Welcome to Tennis Elbow, the column that looks back on the week that was in the world of tennis. This week, Charles Blouin-Gascon examines the latest with BNP Paribas Open CEO Raymond Moore and the Miami Open men’s and women’s draws.

Apparently, the tournaments follow one another in pretty similar fashion, right?

The last time we were set on writing an event preview, the news that Maria Sharapova had failed a drug test broke just at the Australian Open.

This, in fact, made for a richer and better preview—and I’m glad it’s happened again this week, just before the 2016 Miami Open, presented by Itau. In this case, it’s Indian Wells tournament director Raymond Moore who, maybe out of spite, jealousy, stupidity, or whatever else, decided to say something incredibly 1) sexist, 2) offensive and 3) idiotic.

But wait, there’s more.

See? Pretty moronic, right? Don’t give me that «everyone is entitled to their own opinion» stuff; the consequence of that is that I’m entitled to my opinion of thinking your opinion is fairly moronic. And if you don’t believe me, please understand that Moore has since resigned from his position.

In all likelihood, this will become a thing where any- and everyone will start debating the merits of gender equality in tennis, asking past, present and future champions what  they believe on the topic and taking mostly everyone unprepared as they stumble through a somewhat coherent opinion.

Come back next week to see us discuss this in earnest and more detail, as well as Novak Djokovic’s problematic thinking on the matter. For now, we’ll give you Serena Williams’s answer and move on to the draws of this 2016 Miami Open.


Women’s draw


Uncertainty at the top? Could it be that for the first time in a long while, Serena Williams isn’t quite as all-powerful as in years past? It would make sense given her age, sure, but we’re probably grabbing at straws here: while Williams has lost the two finals she reached in 2016, the fact of the matter is that she did reach the final of the two tournaments she competed in this year. Still, a two- or three-headed WTA Tour, rather than a Serena Williams monopoly, wouldn’t be bad.

The return to form of Victoria Azarenka. Credibly, Victoria Azarenka could be one of the challengers to Williams’s dominance.


The absence of Maria Sharapova. Face it, the Russian is perhaps the second biggest name in women’s tennis and her suspension and scandal hurt the sport. She wasn’t necessarily the best player, but she was a credible force at the top—at least until she faced Serena Williams, against whom Maria Sharapova is mostly hopeless.

Upsets galore. Once again, we’ll mention that there is a fine line between an event where upsets create a good buzz and one where upsets reign supreme to the point where the average fan finds it overwhelming.

Quarterfinals: Serena Williams over Elina Svitolina; Simona Halep over Agonisezka Radwanska; Victoria Azarenka over Johanna Konta; Belinda Bencic over Angelique Kerber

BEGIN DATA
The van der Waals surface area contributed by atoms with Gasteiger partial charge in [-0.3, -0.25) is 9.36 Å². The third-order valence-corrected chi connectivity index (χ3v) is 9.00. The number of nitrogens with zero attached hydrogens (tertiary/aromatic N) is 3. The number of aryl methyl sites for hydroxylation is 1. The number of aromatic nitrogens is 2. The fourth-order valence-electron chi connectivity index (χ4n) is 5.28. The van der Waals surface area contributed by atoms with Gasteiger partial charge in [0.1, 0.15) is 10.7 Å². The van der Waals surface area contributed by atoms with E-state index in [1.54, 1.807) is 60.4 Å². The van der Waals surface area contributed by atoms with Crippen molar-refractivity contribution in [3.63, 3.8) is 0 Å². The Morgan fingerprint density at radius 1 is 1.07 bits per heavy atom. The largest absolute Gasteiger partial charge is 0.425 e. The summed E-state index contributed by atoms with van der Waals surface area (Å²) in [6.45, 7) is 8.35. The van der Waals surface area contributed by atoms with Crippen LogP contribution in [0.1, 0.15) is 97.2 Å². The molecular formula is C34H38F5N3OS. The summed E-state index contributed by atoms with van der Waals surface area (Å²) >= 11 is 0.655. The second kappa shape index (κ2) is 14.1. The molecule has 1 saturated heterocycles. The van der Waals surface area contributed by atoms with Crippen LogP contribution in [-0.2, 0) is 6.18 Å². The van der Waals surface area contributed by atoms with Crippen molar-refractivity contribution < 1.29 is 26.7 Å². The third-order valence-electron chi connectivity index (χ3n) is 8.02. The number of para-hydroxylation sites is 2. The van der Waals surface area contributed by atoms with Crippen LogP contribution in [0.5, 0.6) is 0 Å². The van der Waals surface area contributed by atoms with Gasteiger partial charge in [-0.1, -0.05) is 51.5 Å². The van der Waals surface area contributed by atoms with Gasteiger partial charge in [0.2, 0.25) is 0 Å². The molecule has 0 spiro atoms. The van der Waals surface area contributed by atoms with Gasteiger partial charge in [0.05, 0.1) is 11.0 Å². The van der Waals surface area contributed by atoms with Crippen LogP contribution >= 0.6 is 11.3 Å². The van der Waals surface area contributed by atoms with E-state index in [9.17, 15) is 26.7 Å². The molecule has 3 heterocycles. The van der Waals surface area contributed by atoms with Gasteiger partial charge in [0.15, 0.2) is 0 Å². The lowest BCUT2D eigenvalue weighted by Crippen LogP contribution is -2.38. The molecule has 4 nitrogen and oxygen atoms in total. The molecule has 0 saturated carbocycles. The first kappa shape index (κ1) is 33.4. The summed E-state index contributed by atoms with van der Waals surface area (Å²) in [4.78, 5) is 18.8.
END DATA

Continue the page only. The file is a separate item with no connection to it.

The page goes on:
Semifinals: Serena Williams over Simona Halep; Belinda Bencic over Victoria Azarenka

Final: Belinda Bencic over Serena Williams


Men’s draw


The dominance of Novak Djokovic. Well whaddayaknow, it turns out that the end of the streak that means something… really doesn’t mean much other than it took the perfect storm to create a streak that ultimately doesn’t matter. He still hasn’t lost in 2016 in matches he hasn’t had to walk off the court and he still profiles as the favourite just about everywhere. Just, you know, don’t listen to him on prize money and gender equality.

The return of Roger Federer. King Roger has been missing in action for over a month after injuring his knee, missing the BNP Paribas Open where he’s typically played and excelled. But he lit up the Twittersphere when he announced he was coming back this week.


Milos Raonic’s injury. Before the season, Milos Raonic made changes to his coaching staff, naming Carlos Moya as his head coach and parting ways with Ivan Ljubicic; this prompted us asking whether we’d see a different Raonic in 2016 and, so far, we can probably say that yes, we have. While he was mostly non-competitive against Djokovic in the Indian Wells final, that he made it this far after returning from an abductor injury is a net positive. As of this writing, the Canadian still hasn’t announced that he would miss this Miami Open; even if he does compete, he may be diminished, which is too bad because this draw is within his grasp.

But will Federer’s return be one to form? Still, it remains to be seen just how good and ready Federer will be in his first matches back from injury. We’re on the record as saying that we don’t believe the Swiss will manage to snatch a singles gold medal this year in Rio; if that’s the case, will he keep playing beyond this season? In other words, is 2016 the final curtain call for Federer?

Quarterfinals: Novak Djokovic over Benoit Paire; Roger Federer over David Ferrer; Stanislas Wawrinka over Jack Sock; Andy Murray over Alexandr Dolgopolov

Semifinals: Novak Djokovic over Roger Federer; Andy Murray over Stanislas Wawrinka

Final: Novak Djokovic over Andy Murray

Follow Charles Blouin-Gascon on Twitter @RealCBG


Please enter your comment!
Please enter your name here